Similar to the fabrication of integrated circuits (ICs), the beginning of a micromachining process usually is the transfer of a pattern to the surface of the substrate material (Si in most cases) in order to prepare for manufacturing structures by either through removing or adding material to the substrate's surface. By the use of a permanent mask for this lithography process, manufacturing of large numbers is very cost- and time-effective.
Historically, the principle of Lithography was invented 1796 by the Bavarian Aloys Senefelder who invented a process to treat paper selectively by using an engraved stone. By the use of chemicals, he achieved either a water-repellent or -receptive behavior of the paper, depending on whether it was touched by parts of the stone treated with the chemicals or not. The word "lithography" itself derives from the Greek words for "stone" ("lithos") and "to write" ("gráphein"). Later, in the beginning of the 19th, lithography was improved and using for painting purposes, achieving an accuracy of about 1mm. Around World War II, masking and photoselective etching was adopted for producing printed boards for electronic circuits, later (1961) for the production of large numbers of transistors on Si, the first ICs. Today, resolutions in the sub micron range are common in IC fabrication, so photolithography is a good basis for the newly rising field of micromachining.
After designing the desired mask, usually a glass or quartz plate with a pattern created by a very thin (some 100Å) layer of chromium, the substrate wafer is coated with a cover of a polymer sensitive to ultraviolet light (photoresist). Si is used as a substrate in most cases, covered with a layer of either naturally or forced grown silicon dioxide (SiO2). The photoresist, which can be bought as commercial product in different variations regarding its specifications, is applied to the wafer's surface and then evenly spread by spinning at high speeds. Both the speed of the rotational movement and the time of the rotation, as well as the photoresist's specifications are parameters that determine the resulting photoresist thickness The manufacturer gives the appropriate numbers for these values, with the fine-tuning being done empirically. To release the solvents in the resist, the wafer is being softbaked, using temperatures of around 100°C over a short period of time. The wafer is then transferred to an exposure system where it is aligned with the patterned mask. For the purpose of photolithography, the light source typically has a wavelength of around 150 to 500nm, with a minimum number of optical elements between itself and the surface of the mask/wafer to keep the loss of optical energy low.
Depending on the effect the light shining through the mask onto the surface of the resist, two kinds of photosensitive materials are used:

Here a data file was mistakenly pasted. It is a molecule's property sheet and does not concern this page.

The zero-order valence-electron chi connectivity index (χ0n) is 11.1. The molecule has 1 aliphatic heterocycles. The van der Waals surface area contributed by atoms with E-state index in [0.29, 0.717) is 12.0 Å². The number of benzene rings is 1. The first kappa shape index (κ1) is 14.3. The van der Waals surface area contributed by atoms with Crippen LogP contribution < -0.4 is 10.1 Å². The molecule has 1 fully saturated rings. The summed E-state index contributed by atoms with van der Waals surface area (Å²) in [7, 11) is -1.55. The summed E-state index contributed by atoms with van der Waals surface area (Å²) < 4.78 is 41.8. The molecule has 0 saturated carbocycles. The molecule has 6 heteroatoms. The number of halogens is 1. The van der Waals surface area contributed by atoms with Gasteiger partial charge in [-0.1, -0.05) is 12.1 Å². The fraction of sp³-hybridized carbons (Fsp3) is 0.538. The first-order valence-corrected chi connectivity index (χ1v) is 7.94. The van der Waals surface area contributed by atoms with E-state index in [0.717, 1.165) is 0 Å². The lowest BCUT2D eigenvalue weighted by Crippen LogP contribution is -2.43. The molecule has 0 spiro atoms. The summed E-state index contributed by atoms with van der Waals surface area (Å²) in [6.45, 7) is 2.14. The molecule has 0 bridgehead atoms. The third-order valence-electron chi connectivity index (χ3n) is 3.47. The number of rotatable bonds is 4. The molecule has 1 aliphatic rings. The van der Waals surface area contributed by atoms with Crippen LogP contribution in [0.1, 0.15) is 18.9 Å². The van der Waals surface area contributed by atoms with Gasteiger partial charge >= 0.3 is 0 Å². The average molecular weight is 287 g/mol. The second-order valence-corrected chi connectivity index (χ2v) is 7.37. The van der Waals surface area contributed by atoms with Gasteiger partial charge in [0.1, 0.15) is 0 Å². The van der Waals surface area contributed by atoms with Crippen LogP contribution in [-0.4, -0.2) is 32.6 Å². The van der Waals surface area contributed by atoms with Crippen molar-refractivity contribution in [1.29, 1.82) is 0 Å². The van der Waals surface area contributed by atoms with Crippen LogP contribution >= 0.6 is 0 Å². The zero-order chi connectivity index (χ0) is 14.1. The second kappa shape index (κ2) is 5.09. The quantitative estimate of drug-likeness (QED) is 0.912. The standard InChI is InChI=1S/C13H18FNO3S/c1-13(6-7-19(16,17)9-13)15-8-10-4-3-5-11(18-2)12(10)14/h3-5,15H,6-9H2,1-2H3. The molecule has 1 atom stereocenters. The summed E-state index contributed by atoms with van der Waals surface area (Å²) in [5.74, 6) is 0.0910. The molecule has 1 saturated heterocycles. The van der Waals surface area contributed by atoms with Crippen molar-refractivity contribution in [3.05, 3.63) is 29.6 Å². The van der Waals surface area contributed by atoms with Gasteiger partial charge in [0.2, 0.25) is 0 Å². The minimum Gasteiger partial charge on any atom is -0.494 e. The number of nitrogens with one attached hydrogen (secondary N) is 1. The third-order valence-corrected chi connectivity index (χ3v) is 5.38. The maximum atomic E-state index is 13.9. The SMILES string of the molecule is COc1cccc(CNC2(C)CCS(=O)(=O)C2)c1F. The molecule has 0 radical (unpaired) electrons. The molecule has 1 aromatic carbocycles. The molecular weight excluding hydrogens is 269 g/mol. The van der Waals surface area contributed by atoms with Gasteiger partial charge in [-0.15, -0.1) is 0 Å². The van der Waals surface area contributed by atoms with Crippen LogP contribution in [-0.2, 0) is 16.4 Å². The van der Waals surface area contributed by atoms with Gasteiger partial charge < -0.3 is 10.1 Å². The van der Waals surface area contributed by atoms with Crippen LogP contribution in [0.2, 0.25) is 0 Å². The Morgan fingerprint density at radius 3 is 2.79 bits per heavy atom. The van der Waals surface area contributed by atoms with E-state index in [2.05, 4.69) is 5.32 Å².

Positive photoresist is weakened where struck by the UV light. As a consequence, the exposed areas of the polymer can be removed afterwards, revealing the same structure as on the mask (therefore "positive").
Negative photoresist reacts exactly in the opposite way, with its polymer being strengthened by the light in the areas where the mask is open. This time the unexposed regions of the resist are washed away by the development, leaving a negative pattern of the mask.
The next step after applying the photoresist is to either complete a chemical process started during the exposure or explicitly stop one. A common procedure is to do a hard bake of negative photoresist to complete the strengthening of the exposed parts. Positive photoresists, in contrast, are hard baked after development in order not to prevent the exposed areas from being dissolved.
The subsequent development is done with chemicals appropriate for the resist
used and frees the structures transferred from the mask during the exposure
by selectively removing the polymer in one of the ways described above. Although
a process of dry developing is being investigated, it remains relatively
unimportant compared to the usage of wet development. For the latter two,
different types of processing are available: The developer is either sprayed
across the wafer surface, thus always providing fresh developing solution;
or the wafer is immersed in the liquid and gently agitated during the chemical
reaction (more common than the spraying method). The photolithographic process
is summarized in Figure 2.
Figure 2: General lithographic process. (a) shows the plain wafer without its usual covering of silicon dioxide (SiO2). After applying the photoresist (b) the sample is exposed using an appropriate mask (c). Afterwards the exposed regions either are weakened (shaded areas in (d) on the left side) or strengthened (black areas on right side). Developing the resist reveals the desired structures.